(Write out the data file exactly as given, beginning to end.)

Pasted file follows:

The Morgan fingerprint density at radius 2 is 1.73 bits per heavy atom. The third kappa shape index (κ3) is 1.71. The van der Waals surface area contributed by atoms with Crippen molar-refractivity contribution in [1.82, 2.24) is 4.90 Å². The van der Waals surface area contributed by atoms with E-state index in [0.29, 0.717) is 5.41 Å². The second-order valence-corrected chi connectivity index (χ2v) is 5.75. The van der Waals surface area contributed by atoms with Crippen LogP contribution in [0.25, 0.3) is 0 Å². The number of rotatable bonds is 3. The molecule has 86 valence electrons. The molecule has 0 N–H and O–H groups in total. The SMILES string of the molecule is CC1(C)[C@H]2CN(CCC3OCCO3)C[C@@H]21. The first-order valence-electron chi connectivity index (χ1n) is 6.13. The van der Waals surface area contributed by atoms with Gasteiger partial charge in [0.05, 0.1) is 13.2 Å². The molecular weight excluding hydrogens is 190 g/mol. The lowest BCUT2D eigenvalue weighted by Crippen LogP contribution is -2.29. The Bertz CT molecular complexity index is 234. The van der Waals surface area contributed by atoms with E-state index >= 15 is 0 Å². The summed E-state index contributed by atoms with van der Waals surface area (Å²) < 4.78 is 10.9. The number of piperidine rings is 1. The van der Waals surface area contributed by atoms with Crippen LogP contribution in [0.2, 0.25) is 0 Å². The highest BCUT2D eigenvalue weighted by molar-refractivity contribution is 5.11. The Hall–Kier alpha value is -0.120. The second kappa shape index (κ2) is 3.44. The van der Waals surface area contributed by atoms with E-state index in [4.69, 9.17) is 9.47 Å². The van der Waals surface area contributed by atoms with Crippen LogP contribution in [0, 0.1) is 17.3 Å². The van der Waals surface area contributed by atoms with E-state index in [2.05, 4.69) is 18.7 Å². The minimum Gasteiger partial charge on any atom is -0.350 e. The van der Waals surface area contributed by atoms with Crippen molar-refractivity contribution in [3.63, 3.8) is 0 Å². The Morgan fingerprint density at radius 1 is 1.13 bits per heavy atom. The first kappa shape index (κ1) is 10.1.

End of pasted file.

The Morgan fingerprint density at radius 2 is 1.73 bits per heavy atom. The third kappa shape index (κ3) is 1.71. The van der Waals surface area contributed by atoms with Crippen molar-refractivity contribution in [1.82, 2.24) is 4.90 Å². The van der Waals surface area contributed by atoms with E-state index in [0.29, 0.717) is 5.41 Å². The second-order valence-corrected chi connectivity index (χ2v) is 5.75. The van der Waals surface area contributed by atoms with Crippen LogP contribution in [0.25, 0.3) is 0 Å². The number of rotatable bonds is 3. The molecule has 86 valence electrons. The molecule has 0 N–H and O–H groups in total. The SMILES string of the molecule is CC1(C)[C@H]2CN(CCC3OCCO3)C[C@@H]21. The first-order valence-electron chi connectivity index (χ1n) is 6.13. The van der Waals surface area contributed by atoms with Gasteiger partial charge in [0.05, 0.1) is 13.2 Å². The molecular weight excluding hydrogens is 190 g/mol. The lowest BCUT2D eigenvalue weighted by Crippen LogP contribution is -2.29. The Bertz CT molecular complexity index is 234. The van der Waals surface area contributed by atoms with E-state index >= 15 is 0 Å². The summed E-state index contributed by atoms with van der Waals surface area (Å²) < 4.78 is 10.9. The number of piperidine rings is 1. The van der Waals surface area contributed by atoms with Crippen LogP contribution in [0.2, 0.25) is 0 Å². The highest BCUT2D eigenvalue weighted by molar-refractivity contribution is 5.11. The Hall–Kier alpha value is -0.120. The second kappa shape index (κ2) is 3.44. The van der Waals surface area contributed by atoms with E-state index in [4.69, 9.17) is 9.47 Å². The van der Waals surface area contributed by atoms with Crippen LogP contribution in [0, 0.1) is 17.3 Å². The van der Waals surface area contributed by atoms with E-state index in [2.05, 4.69) is 18.7 Å². The minimum Gasteiger partial charge on any atom is -0.350 e. The van der Waals surface area contributed by atoms with Crippen molar-refractivity contribution in [3.63, 3.8) is 0 Å². The Morgan fingerprint density at radius 1 is 1.13 bits per heavy atom. The first kappa shape index (κ1) is 10.1.